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    What the new 2035 ban means for SA's automotive industry

    With exports on the rise, South Africa has solidified its status as a key participant in the global automotive market. Last month, the European Parliament officially approved a law to ban the sale of new fossil fuel-powered cars by 2035 to combat climate change and transition to electric vehicles, with a mandate for carmakers to achieve 100% CO2 emission cuts by that date.
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    According to the 2022 Automotive Export Manual, South Africa's vehicle exports saw a growth of nearly 10% in 2021, totalling 298,020 units compared to 271,287 the previous year. This increase in export volume has had a significant impact on the country's economy, as the export value increased by R17.1bn to reach a total of R138.3bn.

    “However, South Africa's thriving automotive industry is facing a new challenge as the global market increasingly shifts towards electric vehicles. Our country's largest export destination, namely Europe, is at the forefront of this change, which could have a significant impact on our automotive sector,” says Edward Makwana, general manager at Legacy Motor Group.

    “The shift towards electric vehicles will significantly alter the demand for traditional internal combustion engine vehicles, which South Africa has been exporting in large quantities to Europe. The transition to electric cars will also bring new competition from established electric vehicle manufacturers, which could make it more challenging for South African companies to compete in the European market.”

    “Despite this challenge, the South African automotive industry remains well-positioned to respond to the changing market. The country has a skilled workforce, a strong manufacturing base, and a history of innovation, which gives it the potential to play a significant role in the electric vehicle market, he adds.

    What needs to be done

    “To achieve this, the industry will need to adapt quickly to the changing demands of the market, and invest in research and development to stay ahead of the competition. With the right investments and support, South Africa has the potential to become a leading player in the electric vehicle market and can continue to drive economic growth through automotive exports.”

    South Africa's electric vehicle market is currently lagging behind the rest of the world, with only a handful of EVs on the road, while none of the country’s original equipment manufacturers (OEMs) produce the vehicles locally. While some do produce hybrid vehicles locally, the market for electric vehicles in South Africa remains in its infancy.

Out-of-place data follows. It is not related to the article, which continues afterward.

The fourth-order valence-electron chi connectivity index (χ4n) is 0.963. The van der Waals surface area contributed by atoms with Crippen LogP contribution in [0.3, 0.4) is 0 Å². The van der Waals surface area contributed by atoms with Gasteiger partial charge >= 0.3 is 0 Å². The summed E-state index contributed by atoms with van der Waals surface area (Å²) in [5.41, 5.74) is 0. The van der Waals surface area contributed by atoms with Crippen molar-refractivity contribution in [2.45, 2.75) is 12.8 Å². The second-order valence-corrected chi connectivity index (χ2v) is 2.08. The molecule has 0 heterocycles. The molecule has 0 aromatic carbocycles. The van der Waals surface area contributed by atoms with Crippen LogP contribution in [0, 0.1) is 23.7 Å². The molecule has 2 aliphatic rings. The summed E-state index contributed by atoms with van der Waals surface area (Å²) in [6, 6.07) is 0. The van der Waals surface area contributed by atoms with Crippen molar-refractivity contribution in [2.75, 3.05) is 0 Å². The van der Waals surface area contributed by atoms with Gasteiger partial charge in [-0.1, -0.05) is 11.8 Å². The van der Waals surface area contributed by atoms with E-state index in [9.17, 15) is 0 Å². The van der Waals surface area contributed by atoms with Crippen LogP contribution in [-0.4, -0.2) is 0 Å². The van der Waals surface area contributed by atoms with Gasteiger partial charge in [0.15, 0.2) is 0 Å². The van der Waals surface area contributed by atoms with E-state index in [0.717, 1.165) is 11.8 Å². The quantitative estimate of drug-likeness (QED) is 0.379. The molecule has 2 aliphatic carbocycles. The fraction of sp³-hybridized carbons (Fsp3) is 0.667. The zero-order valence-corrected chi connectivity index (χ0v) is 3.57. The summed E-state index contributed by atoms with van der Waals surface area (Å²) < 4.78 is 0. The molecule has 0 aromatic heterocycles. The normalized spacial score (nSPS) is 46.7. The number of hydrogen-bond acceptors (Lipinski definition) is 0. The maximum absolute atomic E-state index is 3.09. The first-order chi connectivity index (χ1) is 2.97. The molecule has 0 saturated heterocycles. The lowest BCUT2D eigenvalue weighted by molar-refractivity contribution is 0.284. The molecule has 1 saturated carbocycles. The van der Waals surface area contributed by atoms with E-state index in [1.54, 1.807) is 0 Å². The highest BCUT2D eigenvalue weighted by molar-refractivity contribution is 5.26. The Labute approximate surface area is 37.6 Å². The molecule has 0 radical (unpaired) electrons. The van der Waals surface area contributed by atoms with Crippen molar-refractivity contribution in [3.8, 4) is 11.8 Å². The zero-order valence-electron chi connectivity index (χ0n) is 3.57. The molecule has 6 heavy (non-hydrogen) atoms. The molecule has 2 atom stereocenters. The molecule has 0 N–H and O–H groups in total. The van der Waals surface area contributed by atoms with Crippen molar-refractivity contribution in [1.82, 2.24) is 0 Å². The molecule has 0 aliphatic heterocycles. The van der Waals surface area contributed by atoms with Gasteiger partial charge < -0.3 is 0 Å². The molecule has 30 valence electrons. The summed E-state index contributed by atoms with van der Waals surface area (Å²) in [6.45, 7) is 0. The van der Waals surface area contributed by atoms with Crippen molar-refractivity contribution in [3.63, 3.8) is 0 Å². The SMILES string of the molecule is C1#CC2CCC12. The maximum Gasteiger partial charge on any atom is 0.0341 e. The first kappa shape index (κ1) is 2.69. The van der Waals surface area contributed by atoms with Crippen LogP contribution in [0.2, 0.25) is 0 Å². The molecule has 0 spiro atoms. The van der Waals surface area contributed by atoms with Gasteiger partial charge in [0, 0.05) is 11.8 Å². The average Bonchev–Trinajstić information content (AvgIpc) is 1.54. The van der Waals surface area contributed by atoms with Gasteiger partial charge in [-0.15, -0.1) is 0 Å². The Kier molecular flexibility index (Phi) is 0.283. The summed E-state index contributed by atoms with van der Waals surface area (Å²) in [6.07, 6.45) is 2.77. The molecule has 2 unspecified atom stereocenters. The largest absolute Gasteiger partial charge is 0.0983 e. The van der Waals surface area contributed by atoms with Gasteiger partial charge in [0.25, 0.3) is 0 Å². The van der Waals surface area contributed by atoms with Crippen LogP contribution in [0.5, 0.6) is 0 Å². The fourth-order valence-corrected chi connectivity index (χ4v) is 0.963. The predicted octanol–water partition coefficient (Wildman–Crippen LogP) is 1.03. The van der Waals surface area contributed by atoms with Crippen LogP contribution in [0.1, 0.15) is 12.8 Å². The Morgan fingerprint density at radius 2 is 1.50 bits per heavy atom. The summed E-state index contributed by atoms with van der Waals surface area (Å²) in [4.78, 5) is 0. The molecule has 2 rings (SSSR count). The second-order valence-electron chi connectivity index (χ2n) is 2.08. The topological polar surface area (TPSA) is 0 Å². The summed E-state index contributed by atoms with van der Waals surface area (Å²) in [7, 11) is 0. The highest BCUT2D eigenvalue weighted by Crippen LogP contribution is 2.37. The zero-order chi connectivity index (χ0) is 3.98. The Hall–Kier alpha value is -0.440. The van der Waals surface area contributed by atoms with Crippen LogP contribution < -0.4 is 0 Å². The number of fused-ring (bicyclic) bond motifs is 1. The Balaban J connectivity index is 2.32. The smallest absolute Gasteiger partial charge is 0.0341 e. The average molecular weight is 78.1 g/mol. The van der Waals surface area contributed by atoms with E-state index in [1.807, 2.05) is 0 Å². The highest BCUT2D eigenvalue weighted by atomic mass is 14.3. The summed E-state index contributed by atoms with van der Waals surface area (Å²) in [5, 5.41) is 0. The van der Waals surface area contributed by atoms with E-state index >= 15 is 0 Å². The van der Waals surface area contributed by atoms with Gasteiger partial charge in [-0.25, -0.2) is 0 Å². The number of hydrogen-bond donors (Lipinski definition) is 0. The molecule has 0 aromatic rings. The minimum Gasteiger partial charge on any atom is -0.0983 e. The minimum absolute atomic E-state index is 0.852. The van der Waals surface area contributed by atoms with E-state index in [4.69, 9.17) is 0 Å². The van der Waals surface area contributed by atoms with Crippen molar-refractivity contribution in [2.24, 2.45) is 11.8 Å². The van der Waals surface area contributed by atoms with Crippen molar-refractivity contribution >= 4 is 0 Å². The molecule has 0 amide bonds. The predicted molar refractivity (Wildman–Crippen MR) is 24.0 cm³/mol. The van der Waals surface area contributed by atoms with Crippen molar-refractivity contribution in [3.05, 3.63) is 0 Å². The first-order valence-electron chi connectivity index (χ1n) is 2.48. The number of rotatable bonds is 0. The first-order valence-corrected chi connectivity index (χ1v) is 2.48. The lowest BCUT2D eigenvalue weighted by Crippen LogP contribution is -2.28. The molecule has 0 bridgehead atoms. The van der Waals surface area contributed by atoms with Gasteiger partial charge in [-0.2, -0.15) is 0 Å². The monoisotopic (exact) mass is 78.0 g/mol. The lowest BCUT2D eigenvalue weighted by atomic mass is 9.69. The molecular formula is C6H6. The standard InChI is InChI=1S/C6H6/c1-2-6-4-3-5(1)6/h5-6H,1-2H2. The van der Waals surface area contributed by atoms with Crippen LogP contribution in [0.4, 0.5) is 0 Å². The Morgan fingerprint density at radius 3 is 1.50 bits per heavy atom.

EVs remain expensive for consumers

    Mpho Dipela, chairman and shareholder of LMG added that one of the key barriers to the growth of the electric vehicle market in South Africa is the 25% import duty on EVs, which is significantly higher than the 18% duty on traditional internal combustion engine vehicles. This, combined with the fact that EVs have not yet reached price parity with their fuel-powered counterparts, makes importing EVs a prohibitively expensive option for most consumers.

    However, the global market for electric vehicles is rapidly developing, and it is hoped that price parity between EVs and internal combustion engine vehicles could be achieved from 2024.

    “This means that if South Africa does not adapt to the changing market, its automotive industry could be left behind, and its export markets could close their doors. The consequences of inaction could be dire, and it is imperative that the country takes steps to catch up and remain competitive in the global automotive market,” warns Dipela.

    “South Africa's electric vehicle market is small and urgently requires investment and development to stay competitive in the global market. The high import duty and lack of price parity with internal combustion engine vehicles are significant barriers to growth, but with the right investments and support, our country has the potential to become a leading player in the electric vehicle market.”

    To stay competitive in the rapidly evolving automotive industry, the country must take swift action to create a favourable business environment, invest in a holistic electric vehicle infrastructure, and retain preferential trade access with key partners. These measures will ensure the country's competitiveness and secure a sustainable future for the automotive sector.

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